Venture over to Marketo’s resource library, and you’ll discover a digital shelf that would make your local library jealous. There’s The Definitive Guide to Marketing Automation, The Definitive Guide to Email Marketing, The Definitive Guide to Engaging Content Marketing, and dozens more. Each provides detailed, practical guidance that’s arguably more useful to marketers than any printed book available for sale. And incredibly, some of these are years old, yet they still build a steady pipeline of leads for Marketo’s sales team.
Assets like Marketo’s guides are lead-generation pieces. Brands offer them to website visitors (hence the importance of blogs) or promote them in other channels, like social media, in exchange for visitors’ or followers’ contact information to more regularly market to them. In the aughts, e-books and white papers were standard fare.
As long-form pieces became the norm, smart teams diversified their strategy for lead-generation material, building a varied shelf of premium content. Webinars. Digital events. Certification courses. Email series. Free limited versions of tools. Calculators. Insider groups. So long as buyers view the content as premium and centered around their needs, content teams can use any format to generate leads.
But even with the most-disciplined content marketing practice, new content teams will face a shortage of time. They don’t have the resources that companies like Marketo do to develop dozens of lead-generation assets, and prioritizing content based on temporary trends will produce only short-term gains. As a result, deft content teams often aim to build one large, authoritative asset with three attributes:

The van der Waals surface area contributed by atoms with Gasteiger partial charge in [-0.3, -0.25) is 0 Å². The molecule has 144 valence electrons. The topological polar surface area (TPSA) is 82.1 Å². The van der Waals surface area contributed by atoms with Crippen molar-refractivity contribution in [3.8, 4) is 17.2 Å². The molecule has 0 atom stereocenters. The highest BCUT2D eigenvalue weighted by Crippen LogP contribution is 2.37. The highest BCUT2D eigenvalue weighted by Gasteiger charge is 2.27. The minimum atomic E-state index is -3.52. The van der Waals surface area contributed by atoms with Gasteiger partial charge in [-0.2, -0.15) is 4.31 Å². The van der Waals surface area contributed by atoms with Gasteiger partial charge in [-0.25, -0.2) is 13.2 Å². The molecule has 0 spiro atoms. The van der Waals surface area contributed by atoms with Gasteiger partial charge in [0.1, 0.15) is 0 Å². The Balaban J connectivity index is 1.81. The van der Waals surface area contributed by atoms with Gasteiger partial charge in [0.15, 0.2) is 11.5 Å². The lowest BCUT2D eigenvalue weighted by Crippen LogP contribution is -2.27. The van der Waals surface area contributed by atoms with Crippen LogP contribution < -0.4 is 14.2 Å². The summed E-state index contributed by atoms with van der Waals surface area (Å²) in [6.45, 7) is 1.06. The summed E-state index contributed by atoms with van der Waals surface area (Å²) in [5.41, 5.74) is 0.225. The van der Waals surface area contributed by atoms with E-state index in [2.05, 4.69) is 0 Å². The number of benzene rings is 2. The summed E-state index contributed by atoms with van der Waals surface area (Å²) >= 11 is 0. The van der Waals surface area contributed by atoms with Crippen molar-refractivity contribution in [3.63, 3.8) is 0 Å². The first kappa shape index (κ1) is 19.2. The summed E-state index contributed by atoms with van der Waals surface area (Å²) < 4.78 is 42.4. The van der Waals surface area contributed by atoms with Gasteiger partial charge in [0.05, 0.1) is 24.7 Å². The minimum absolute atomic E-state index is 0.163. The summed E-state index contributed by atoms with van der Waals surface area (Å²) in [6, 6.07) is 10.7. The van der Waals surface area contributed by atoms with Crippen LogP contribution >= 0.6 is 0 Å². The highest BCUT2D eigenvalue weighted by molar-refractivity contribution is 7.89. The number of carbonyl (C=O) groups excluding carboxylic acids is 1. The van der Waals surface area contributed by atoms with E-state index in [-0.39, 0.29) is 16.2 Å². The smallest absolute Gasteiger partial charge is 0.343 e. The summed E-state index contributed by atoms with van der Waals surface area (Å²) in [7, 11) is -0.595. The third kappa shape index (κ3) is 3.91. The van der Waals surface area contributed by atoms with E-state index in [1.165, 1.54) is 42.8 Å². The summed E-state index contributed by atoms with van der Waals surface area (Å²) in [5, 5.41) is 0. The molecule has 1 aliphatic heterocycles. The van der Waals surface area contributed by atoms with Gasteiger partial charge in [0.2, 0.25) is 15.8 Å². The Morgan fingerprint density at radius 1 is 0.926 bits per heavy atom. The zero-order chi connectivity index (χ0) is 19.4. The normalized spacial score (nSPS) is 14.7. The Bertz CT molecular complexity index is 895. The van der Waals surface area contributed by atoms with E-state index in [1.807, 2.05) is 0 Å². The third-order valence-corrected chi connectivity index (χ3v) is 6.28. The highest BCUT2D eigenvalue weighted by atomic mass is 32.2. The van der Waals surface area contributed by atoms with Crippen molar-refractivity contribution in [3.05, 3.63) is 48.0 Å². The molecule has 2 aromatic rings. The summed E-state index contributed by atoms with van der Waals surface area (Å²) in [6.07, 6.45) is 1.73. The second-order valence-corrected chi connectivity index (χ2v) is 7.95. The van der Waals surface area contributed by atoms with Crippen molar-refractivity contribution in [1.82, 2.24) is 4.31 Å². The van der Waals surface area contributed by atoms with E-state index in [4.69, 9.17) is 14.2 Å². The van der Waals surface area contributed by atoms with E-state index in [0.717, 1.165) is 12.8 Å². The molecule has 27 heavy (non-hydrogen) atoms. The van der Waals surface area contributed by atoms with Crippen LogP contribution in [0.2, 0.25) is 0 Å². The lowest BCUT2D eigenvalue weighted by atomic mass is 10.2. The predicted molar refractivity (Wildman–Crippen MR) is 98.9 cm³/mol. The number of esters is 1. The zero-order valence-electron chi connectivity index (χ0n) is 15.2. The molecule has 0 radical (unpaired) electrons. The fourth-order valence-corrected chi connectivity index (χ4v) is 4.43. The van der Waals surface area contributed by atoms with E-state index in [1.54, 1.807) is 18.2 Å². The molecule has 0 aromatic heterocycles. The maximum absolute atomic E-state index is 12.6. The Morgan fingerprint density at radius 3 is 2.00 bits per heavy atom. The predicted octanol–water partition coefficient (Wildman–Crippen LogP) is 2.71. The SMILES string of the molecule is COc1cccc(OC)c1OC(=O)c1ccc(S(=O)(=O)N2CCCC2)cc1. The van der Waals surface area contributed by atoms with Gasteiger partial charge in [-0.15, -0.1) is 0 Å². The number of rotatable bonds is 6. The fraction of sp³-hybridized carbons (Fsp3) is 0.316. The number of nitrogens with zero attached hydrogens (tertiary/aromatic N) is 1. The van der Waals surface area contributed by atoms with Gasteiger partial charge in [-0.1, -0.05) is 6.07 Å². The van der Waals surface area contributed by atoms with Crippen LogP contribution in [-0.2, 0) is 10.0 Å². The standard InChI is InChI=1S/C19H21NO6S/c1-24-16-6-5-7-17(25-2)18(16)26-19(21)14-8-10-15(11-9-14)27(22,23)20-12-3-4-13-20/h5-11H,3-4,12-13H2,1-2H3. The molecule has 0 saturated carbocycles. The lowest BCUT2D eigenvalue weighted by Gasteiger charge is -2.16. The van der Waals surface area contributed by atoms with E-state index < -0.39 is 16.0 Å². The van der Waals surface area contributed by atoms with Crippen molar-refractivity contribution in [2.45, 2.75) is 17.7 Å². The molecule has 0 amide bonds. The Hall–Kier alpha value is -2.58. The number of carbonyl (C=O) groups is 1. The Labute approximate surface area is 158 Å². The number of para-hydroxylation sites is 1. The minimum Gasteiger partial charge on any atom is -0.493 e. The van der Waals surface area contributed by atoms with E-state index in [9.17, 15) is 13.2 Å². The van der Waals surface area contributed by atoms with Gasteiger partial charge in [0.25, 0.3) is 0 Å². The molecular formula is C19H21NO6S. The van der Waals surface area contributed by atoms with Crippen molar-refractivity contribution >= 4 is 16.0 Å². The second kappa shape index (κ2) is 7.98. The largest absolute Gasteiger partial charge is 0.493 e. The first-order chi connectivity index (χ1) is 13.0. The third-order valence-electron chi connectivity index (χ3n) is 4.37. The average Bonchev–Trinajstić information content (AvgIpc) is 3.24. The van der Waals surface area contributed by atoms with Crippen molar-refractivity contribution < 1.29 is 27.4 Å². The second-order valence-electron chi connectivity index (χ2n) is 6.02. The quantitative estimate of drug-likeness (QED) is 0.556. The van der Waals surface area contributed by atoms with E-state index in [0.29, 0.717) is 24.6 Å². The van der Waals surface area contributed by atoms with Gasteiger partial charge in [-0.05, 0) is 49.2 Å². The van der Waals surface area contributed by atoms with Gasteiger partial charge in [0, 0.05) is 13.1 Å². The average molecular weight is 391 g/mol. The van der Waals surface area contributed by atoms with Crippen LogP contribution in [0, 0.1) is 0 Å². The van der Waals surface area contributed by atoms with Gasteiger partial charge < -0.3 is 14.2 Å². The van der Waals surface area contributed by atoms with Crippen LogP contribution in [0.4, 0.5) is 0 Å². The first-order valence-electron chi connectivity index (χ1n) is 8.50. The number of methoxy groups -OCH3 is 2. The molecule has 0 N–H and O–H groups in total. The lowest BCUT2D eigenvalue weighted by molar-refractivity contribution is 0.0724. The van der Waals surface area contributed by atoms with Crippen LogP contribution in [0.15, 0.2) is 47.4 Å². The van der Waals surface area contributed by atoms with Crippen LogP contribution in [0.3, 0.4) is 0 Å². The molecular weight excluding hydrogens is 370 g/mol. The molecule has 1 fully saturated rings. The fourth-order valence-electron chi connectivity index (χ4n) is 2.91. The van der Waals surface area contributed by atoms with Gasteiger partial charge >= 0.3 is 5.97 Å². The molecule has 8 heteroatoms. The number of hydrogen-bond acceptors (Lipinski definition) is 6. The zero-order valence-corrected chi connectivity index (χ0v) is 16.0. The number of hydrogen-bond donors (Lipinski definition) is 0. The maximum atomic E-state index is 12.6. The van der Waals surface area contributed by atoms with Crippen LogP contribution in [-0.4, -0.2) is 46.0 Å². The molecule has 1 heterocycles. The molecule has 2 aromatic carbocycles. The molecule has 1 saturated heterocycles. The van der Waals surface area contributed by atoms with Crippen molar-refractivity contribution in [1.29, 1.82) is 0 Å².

- It aligns with the business’ primary value proposition.
- Its topic is “evergreen,” or has extended relevance.
- It can be “atomized,” or broken up into different brand-awareness pieces (e.g., a section of an e-book becomes a blog post) or converted into other lead-generation assets (e.g., a webinar series can be converted into an e-book).
For growing content teams, less really can mean more, including more leads. But they will need more than just blog articles and webinars to choose a product.
3. Product Pages That Get Visitors to Scroll—and Raise Their Hands
Your flywheel is working. Visitors are reading your blog posts. They’re reaching constantly for your lead-generation assets and sharing them. They’re filling up your email lists and opening everything you send. What’s the next step to propel them toward a purchase? Product pages.
Of the five priorities for a roadmap, the product page is the most straightforward: it describes the product and illustrates the value that it delivers. But the days of brief, bland, and bullet-ridden product pages are long gone. At least, they should be. No longer can a website’s product or service pages merely be copies of the product sales sheets distributed at conferences. Too much is at stake. Namely, requests for demos, trials, or calls, and, ultimately, sales are all on the line.
Following some guidelines, though, can enhance the performance of the page. For example, successful product pages tend to follow a similar structure, answering these questions.
- What is the product, what value does it deliver and for whom?
- What proof or data supports the value proposition?